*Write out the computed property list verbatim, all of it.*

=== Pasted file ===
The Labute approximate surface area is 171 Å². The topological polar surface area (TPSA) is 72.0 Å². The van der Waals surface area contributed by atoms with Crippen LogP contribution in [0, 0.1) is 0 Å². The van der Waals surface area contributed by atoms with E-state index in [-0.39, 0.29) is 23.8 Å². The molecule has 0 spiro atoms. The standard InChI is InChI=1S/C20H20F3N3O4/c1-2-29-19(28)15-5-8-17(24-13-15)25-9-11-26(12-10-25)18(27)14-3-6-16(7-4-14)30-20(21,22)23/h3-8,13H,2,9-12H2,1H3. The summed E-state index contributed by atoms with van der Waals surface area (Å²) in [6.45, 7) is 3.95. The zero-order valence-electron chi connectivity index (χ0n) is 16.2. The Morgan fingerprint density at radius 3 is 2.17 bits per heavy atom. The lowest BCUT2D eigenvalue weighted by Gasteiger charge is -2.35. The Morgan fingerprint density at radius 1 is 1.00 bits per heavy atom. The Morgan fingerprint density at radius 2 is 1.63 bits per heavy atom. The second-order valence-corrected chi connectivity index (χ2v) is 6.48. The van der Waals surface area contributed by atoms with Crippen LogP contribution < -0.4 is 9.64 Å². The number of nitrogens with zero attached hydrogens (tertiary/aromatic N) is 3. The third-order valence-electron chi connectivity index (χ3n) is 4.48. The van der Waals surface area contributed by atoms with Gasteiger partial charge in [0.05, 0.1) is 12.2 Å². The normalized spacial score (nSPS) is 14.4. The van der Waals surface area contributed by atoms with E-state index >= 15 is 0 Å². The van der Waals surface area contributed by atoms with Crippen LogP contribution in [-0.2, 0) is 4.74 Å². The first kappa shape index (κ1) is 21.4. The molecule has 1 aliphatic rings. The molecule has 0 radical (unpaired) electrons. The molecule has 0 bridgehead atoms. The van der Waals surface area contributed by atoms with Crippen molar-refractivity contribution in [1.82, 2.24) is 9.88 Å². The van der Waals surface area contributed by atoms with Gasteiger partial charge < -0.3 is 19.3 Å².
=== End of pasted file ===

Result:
The Labute approximate surface area is 171 Å². The topological polar surface area (TPSA) is 72.0 Å². The van der Waals surface area contributed by atoms with Crippen LogP contribution in [0, 0.1) is 0 Å². The van der Waals surface area contributed by atoms with E-state index in [-0.39, 0.29) is 23.8 Å². The molecule has 0 spiro atoms. The standard InChI is InChI=1S/C20H20F3N3O4/c1-2-29-19(28)15-5-8-17(24-13-15)25-9-11-26(12-10-25)18(27)14-3-6-16(7-4-14)30-20(21,22)23/h3-8,13H,2,9-12H2,1H3. The summed E-state index contributed by atoms with van der Waals surface area (Å²) in [6.45, 7) is 3.95. The zero-order valence-electron chi connectivity index (χ0n) is 16.2. The Morgan fingerprint density at radius 3 is 2.17 bits per heavy atom. The lowest BCUT2D eigenvalue weighted by Gasteiger charge is -2.35. The Morgan fingerprint density at radius 1 is 1.00 bits per heavy atom. The Morgan fingerprint density at radius 2 is 1.63 bits per heavy atom. The second-order valence-corrected chi connectivity index (χ2v) is 6.48. The van der Waals surface area contributed by atoms with Crippen LogP contribution < -0.4 is 9.64 Å². The number of nitrogens with zero attached hydrogens (tertiary/aromatic N) is 3. The third-order valence-electron chi connectivity index (χ3n) is 4.48. The van der Waals surface area contributed by atoms with Gasteiger partial charge in [0.05, 0.1) is 12.2 Å². The normalized spacial score (nSPS) is 14.4. The van der Waals surface area contributed by atoms with E-state index >= 15 is 0 Å². The van der Waals surface area contributed by atoms with Crippen LogP contribution in [-0.2, 0) is 4.74 Å². The first kappa shape index (κ1) is 21.4. The molecule has 1 aliphatic rings. The molecule has 0 radical (unpaired) electrons. The molecule has 0 bridgehead atoms. The van der Waals surface area contributed by atoms with Crippen molar-refractivity contribution in [1.82, 2.24) is 9.88 Å². The van der Waals surface area contributed by atoms with Gasteiger partial charge < -0.3 is 19.3 Å².